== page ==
Clark County approves new political maps, including 2nd Hispanic majority district
Nevada is one of the most diverse states in the country. That diversity is led in the state by Clark County where only 39.4% of people identify as white, non-Hispanic. (Photo by Ronda Churchill for Nevada Current)
The Clark County Commission on Tuesday approved updated political boundary lines for its seven districts, completing the once-a-decade process known as redistricting.
Two of the county’s seven districts now have Hispanic majorities. The populations of District D and District E are now both 50.01% Hispanic. Previously, only District D was majority Hispanic.
Dave Heller, the national consultant hired by the county to redraw the maps, has said the sitting commissioners prioritized the creation of a second Hispanic majority district in hopes it will eventually lead to better representation on the elected board.
None of the current commissioners are Hispanic.
To achieve the goal of having two majority Hispanic districts, predominantly Hispanic neighborhoods within District D were moved into District E.
Represented by Commissioner William McCurdy, District D includes downtown, the Historic Westside and parts of east and North Las Vegas. Represented by Commissioner Tick Segerblom, District E includes centrally located parts of the county and moves eastward to Sunrise Manor.
Some community groups are concerned the new maps will pit sizable minority groups against one another.
“Having Latino representation is great since right now there is none,” said Mathilda Guerrero, democracy manager at Silver State Voices. “But this will put the Latino community against the Black community.”
District D has the biggest share of Black residents: 22% of its population.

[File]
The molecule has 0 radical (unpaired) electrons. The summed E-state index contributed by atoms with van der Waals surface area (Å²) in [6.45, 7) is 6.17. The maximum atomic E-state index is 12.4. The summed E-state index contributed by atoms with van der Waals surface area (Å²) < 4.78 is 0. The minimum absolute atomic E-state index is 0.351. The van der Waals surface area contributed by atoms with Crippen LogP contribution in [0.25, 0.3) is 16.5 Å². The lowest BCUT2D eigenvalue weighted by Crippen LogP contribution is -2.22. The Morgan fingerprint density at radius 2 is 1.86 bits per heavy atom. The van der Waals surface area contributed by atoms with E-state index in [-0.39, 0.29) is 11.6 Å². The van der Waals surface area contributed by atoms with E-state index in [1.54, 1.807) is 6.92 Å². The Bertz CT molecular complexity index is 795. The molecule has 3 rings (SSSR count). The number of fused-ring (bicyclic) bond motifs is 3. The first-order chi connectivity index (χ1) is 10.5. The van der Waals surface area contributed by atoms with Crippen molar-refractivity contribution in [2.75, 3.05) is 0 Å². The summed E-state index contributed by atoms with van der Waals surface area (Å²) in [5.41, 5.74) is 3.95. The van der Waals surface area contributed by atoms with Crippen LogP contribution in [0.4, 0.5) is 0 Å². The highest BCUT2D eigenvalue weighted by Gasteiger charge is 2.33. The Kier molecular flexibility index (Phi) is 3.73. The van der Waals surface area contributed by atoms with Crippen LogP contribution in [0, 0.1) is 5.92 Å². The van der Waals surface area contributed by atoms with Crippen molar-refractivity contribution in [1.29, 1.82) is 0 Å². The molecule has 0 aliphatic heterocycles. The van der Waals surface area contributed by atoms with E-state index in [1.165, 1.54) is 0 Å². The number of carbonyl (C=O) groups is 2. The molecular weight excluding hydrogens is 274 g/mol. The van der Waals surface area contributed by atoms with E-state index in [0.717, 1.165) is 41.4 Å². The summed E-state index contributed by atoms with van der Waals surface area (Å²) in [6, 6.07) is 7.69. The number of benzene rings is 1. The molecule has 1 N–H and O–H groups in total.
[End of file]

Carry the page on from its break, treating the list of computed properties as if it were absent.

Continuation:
Only 25% of the district’s residents identify as white.
Notably, white people make up less than 50% of the total population in five of seven of the newly approved districts, according to county presentation materials. Only District C and District G have white populations greater than 50%. Those two districts are represented by Commissioners Ross Miller and Jim Gibson, respectively.
Just over a fifth (21%) of residents in District F identify as Asian. District F is currently represented by Commissioner Justin Jones. Commissioner Michael Naft’s District A also has a sizable percentage of Asians at 15%.
Nevada is one of the most diverse states in the country. That diversity is led in the state by Clark County where only 39.4% of people identify as white, non-Hispanic.
Based on the 2020 census data, each of the seven districts should ideally have 323,637 residents. Overall the county grew by around 16% but that growth was uneven across the state and county.
District F in the southwest grew the most over the past decade, recording 365,567 people in its 2010-2020 boundary lines. On the opposite end, District D in an older, more established part of the county had a recorded population of 287,626 — 21% smaller than ideal.
The newly approved maps bring each district back within 2% of the ideal population level, according to the county consultant, Heller.
Heller told the commissioners they should be proud of the updated map, which he said also prioritized keeping cities in the same district and keeping as many residents with their current commissioners as possible.
However, in addition to concerns about unintended consequences on minority voter power, some groups expressed disappointment in what they felt was a lack of meaningful engagement by the county.
Prior to the proposed maps being presented before the commission twice, which is required by law, the county held just one dedicated meeting seeking community input. During that early October meeting, Heller presented for the first time the proposed maps but did not have demographic information related to the new boundary lines.
More than one person complained then that information should have been available for review prior to that community meeting.
Former Commissioner Chris Guinchigliani, who was in office last time redistricting took place, said during that meeting that the county held more meetings in 2011.
The maps and data were eventually made available on a county website and input could be submitted via email.
The updated maps officially go into effect in two weeks for zoning purposes, according to the county attorney. Voters will notice the changes next year when election season officially begins.
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